Who are you and who do you want to be?
So let’s get started on how to reflect on your career. In everyday busy life we tend to get into the vicious cycle of work, friends, family, hobbies, eat, repeat. Still people have rarely been taking time out of their busy lives to actually sit down and reflect where they are at right now in their live and career. So take a breath, sit down and ask yourself
· Who are you right now – professionally & personally? (This question can go very deep, so maybe answer the others first and then go back to this one.)
· What are your values? What is important to you in life?
· What were you (not) doing so far to live in line with your values?
· To which extend is your current job (not) in line with your values?
· How fulfilled are you with your current professional situation and why?
By asking these questions you can evaluate your personal status quo, getting a deeper sense of what you are happy with and what not to then either keep it that way or take action.
What is it you REALLY want?
This question might take up some time and space to be answered – and your results most likely will change a number of times in your life if you do this reflection on a more regular basis.
To get an actual idea of what you really want, let’s take a look at some underlying questions. IMPORTANT: Try to calm the inner critic who says “That’s not possible!”, “How should I do that?” or “I’ll never be capable of getting there!” and allow yourself to think about it like a child - as if literally ANYTHING was possible.
1) What gets you really excited in life? Think about 3-4 things – without these necessarily having to do anything with your current job. Let your mind wander.
2) Define what you are good at – also not necessarily in your current job but in general.
For that ask yourself
· What do you have experience in?
· What activity / tasks are you confident doing?
· What have you studied? (in general not necessarily only in school)
· What are you naturally gifted at?
· What are you not so good at, but you are extremely willing to learn / practice more?
Just by opening your mind to those questions you are already five steps closer to figuring out your personal career goals.
Move towards what you want!
By now you might have gotten an idea of who you are, where you are at and where you would like to be. But how to get there? Usually we can only see the way the moment we start walking it. The first step to actually step a foot on that way would be by asking yourself:
· What person do you need do become in order to get where you want to be?
· What skills do you need to develop for that?
· What resources do you need to land that dream job?
· Who could potentially be able to help you getting into a particular industry / a particular job?
When you understood what skills you need to develop the path gets clearer and you can start making the most out of this time by taking action through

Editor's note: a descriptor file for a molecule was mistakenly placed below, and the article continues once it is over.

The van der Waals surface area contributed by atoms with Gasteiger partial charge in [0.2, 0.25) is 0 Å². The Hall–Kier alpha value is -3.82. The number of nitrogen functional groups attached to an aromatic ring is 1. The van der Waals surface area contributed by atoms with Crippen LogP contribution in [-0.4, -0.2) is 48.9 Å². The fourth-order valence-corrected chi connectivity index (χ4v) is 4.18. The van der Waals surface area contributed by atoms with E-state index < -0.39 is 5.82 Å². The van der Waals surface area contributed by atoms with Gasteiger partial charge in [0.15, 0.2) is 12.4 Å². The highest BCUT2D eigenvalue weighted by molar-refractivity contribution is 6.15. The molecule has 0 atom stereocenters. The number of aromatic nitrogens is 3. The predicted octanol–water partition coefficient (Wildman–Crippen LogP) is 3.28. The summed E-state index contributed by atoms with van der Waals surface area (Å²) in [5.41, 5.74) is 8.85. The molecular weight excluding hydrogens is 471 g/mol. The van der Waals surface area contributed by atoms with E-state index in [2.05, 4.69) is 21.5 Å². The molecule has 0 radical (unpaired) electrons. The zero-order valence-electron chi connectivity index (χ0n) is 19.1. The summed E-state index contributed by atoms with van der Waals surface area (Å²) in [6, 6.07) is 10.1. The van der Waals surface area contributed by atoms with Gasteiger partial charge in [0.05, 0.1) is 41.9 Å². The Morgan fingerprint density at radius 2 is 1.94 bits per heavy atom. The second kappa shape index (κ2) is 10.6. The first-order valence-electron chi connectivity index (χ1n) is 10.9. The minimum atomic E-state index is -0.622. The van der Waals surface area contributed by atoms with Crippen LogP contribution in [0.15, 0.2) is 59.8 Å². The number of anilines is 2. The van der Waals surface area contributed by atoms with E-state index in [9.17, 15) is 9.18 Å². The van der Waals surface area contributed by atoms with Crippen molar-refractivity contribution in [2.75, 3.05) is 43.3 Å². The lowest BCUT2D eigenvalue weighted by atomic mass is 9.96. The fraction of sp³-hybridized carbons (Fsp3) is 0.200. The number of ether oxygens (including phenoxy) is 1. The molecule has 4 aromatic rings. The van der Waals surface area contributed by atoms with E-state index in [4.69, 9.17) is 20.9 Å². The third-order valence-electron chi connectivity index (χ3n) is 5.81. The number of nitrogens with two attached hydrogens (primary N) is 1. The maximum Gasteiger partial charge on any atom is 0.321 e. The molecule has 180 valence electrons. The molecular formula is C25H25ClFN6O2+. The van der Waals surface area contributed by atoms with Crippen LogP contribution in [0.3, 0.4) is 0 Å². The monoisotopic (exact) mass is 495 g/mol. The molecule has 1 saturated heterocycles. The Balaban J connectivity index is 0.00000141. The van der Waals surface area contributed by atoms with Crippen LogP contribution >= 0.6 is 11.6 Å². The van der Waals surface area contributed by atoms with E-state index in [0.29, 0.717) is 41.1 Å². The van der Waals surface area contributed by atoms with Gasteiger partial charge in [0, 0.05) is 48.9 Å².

· Learning whatever you need to learn by reading books, taking online courses (e.g. on Udemy, an online course platform I like to use), signing up for distance studies, etc.
· Talking to your preferred recruiter (of course, I cannot got without a little advertisement here 😉) what options you might have getting into a certain job or certain industry but also make use of your network and get in touch with people who might be doing what you would like to be doing - also get advise on how to optimize your CV or LinkedIn profile to have the best chances to actually be seen by whomever you would like to be seen.
· If what you would like to be doing doesn’t exist in the world so far, start your own damn thing and if it’s not possible right now (because e.g. your dream is to own a Café), start learning about how to run one, learn how to deal with situations like this one in case you ever have to go through a pandemic with your own business when already living the dream, make a business plan, start preperations... Also check out who already did what you would like to be doing. Create your own path but let yourself be helped by peeking at some footprints.
Even if the world is on pause right now: Companies will hire again – if they aren’t already.
You might think in times like these no company is hiring. This is not entirely true. Obviously every crises has its winners and there are a number of industries which are actually booming right now. Also just because there might be a hiring freeze for two or three months doesn’t mean certain companies do not still need particular vacancies to be filled in the near future. Be patient when applying for a job and think long-term. Go into it with an open mind and without setting a specific timeframe. Applying doesn’t mean you change jobs next week – which is honestly quite unlikely anyway at this point. But what if I would tell you your dream job is out there, you just need to grab it and wait 3 to 6 months to start, would you do it? Of course you would.
Don’t focus on what you don’t want, focus on what you want!
I want to end this article with one of my all-time favourite quotes:
“Worrying is a misuse of creative energy.”
I’m highly empathetic if you just lost your job or are fighting with your company for existence. It sucks. I know. I feel you. We are all in the same boat. Which is why I cannot stress this enough: Feel the feelings – anger, stress, sadness, fear, frustration, panic, etc., move through them one at a time but then release them to make space for your imagination. Unfortunately the only way to get to the other side is by going through. The energy that’s generated by moving through a crisis like this though is intensely powerful which is why I really hope this article encourages you to mind your energy and focus it wisely by redirecting it from worries to creativity!